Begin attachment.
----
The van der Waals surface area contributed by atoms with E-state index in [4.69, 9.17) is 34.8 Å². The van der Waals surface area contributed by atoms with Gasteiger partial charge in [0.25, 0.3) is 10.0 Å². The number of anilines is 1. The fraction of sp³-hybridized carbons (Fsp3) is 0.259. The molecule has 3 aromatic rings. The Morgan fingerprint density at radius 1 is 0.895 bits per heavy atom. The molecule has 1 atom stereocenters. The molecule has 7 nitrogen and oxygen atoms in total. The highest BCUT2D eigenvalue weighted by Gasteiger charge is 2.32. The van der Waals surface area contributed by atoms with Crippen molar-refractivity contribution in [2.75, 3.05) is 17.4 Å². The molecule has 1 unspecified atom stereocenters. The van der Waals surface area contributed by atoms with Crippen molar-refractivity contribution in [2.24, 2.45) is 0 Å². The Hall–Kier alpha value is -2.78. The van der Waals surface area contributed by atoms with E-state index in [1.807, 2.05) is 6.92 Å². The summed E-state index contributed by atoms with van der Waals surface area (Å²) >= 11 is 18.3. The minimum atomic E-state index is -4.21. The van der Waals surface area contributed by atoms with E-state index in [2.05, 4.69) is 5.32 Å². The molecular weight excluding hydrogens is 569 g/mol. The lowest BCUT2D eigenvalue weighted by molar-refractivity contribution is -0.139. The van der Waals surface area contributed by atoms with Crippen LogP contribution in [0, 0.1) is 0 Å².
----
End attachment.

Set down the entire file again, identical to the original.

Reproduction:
The van der Waals surface area contributed by atoms with E-state index in [4.69, 9.17) is 34.8 Å². The van der Waals surface area contributed by atoms with Gasteiger partial charge in [0.25, 0.3) is 10.0 Å². The number of anilines is 1. The fraction of sp³-hybridized carbons (Fsp3) is 0.259. The molecule has 3 aromatic rings. The Morgan fingerprint density at radius 1 is 0.895 bits per heavy atom. The molecule has 1 atom stereocenters. The molecule has 7 nitrogen and oxygen atoms in total. The highest BCUT2D eigenvalue weighted by Gasteiger charge is 2.32. The van der Waals surface area contributed by atoms with Crippen molar-refractivity contribution in [2.75, 3.05) is 17.4 Å². The molecule has 1 unspecified atom stereocenters. The van der Waals surface area contributed by atoms with Crippen molar-refractivity contribution in [2.24, 2.45) is 0 Å². The Hall–Kier alpha value is -2.78. The van der Waals surface area contributed by atoms with E-state index in [1.807, 2.05) is 6.92 Å². The summed E-state index contributed by atoms with van der Waals surface area (Å²) >= 11 is 18.3. The minimum atomic E-state index is -4.21. The van der Waals surface area contributed by atoms with E-state index in [2.05, 4.69) is 5.32 Å². The molecular weight excluding hydrogens is 569 g/mol. The lowest BCUT2D eigenvalue weighted by molar-refractivity contribution is -0.139. The van der Waals surface area contributed by atoms with Crippen LogP contribution in [0, 0.1) is 0 Å².